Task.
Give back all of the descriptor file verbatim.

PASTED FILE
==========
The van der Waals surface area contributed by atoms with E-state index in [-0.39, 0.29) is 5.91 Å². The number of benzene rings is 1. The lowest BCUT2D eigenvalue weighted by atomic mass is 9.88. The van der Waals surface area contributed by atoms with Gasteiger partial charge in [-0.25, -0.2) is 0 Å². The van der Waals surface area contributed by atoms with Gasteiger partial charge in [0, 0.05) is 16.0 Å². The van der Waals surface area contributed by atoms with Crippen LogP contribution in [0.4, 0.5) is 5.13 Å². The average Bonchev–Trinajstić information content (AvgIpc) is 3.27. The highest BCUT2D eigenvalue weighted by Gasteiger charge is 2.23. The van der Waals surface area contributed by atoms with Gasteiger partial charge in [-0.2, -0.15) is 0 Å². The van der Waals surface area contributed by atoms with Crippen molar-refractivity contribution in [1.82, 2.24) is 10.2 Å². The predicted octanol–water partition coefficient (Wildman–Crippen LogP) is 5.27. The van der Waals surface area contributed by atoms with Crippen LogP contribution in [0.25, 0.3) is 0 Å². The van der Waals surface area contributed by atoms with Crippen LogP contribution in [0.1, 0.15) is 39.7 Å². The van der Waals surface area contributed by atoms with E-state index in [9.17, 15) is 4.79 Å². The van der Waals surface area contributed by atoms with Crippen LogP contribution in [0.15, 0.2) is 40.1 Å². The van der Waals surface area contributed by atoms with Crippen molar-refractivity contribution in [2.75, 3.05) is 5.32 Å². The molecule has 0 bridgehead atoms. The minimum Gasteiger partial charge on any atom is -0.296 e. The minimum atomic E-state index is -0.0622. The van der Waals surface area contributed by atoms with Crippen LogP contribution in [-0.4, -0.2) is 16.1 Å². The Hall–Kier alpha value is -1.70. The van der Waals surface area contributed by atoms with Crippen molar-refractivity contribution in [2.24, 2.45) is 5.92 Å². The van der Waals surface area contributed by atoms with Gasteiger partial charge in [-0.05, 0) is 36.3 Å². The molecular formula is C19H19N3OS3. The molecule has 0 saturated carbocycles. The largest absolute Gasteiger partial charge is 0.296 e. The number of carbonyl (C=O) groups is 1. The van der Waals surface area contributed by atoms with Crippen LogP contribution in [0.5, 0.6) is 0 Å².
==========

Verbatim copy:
The van der Waals surface area contributed by atoms with E-state index in [-0.39, 0.29) is 5.91 Å². The number of benzene rings is 1. The lowest BCUT2D eigenvalue weighted by atomic mass is 9.88. The van der Waals surface area contributed by atoms with Gasteiger partial charge in [-0.25, -0.2) is 0 Å². The van der Waals surface area contributed by atoms with Gasteiger partial charge in [0, 0.05) is 16.0 Å². The van der Waals surface area contributed by atoms with Crippen LogP contribution in [0.4, 0.5) is 5.13 Å². The average Bonchev–Trinajstić information content (AvgIpc) is 3.27. The highest BCUT2D eigenvalue weighted by Gasteiger charge is 2.23. The van der Waals surface area contributed by atoms with Gasteiger partial charge in [-0.2, -0.15) is 0 Å². The van der Waals surface area contributed by atoms with Crippen molar-refractivity contribution in [1.82, 2.24) is 10.2 Å². The predicted octanol–water partition coefficient (Wildman–Crippen LogP) is 5.27. The van der Waals surface area contributed by atoms with Crippen LogP contribution in [0.25, 0.3) is 0 Å². The van der Waals surface area contributed by atoms with Crippen LogP contribution in [0.1, 0.15) is 39.7 Å². The van der Waals surface area contributed by atoms with E-state index in [9.17, 15) is 4.79 Å². The van der Waals surface area contributed by atoms with Crippen LogP contribution in [0.15, 0.2) is 40.1 Å². The van der Waals surface area contributed by atoms with Crippen molar-refractivity contribution in [2.75, 3.05) is 5.32 Å². The molecule has 0 bridgehead atoms. The minimum Gasteiger partial charge on any atom is -0.296 e. The minimum atomic E-state index is -0.0622. The van der Waals surface area contributed by atoms with Crippen LogP contribution in [-0.4, -0.2) is 16.1 Å². The Hall–Kier alpha value is -1.70. The van der Waals surface area contributed by atoms with Crippen molar-refractivity contribution in [2.24, 2.45) is 5.92 Å². The van der Waals surface area contributed by atoms with Gasteiger partial charge in [-0.05, 0) is 36.3 Å². The molecular formula is C19H19N3OS3. The molecule has 0 saturated carbocycles. The largest absolute Gasteiger partial charge is 0.296 e. The number of carbonyl (C=O) groups is 1. The van der Waals surface area contributed by atoms with Crippen LogP contribution in [0.5, 0.6) is 0 Å².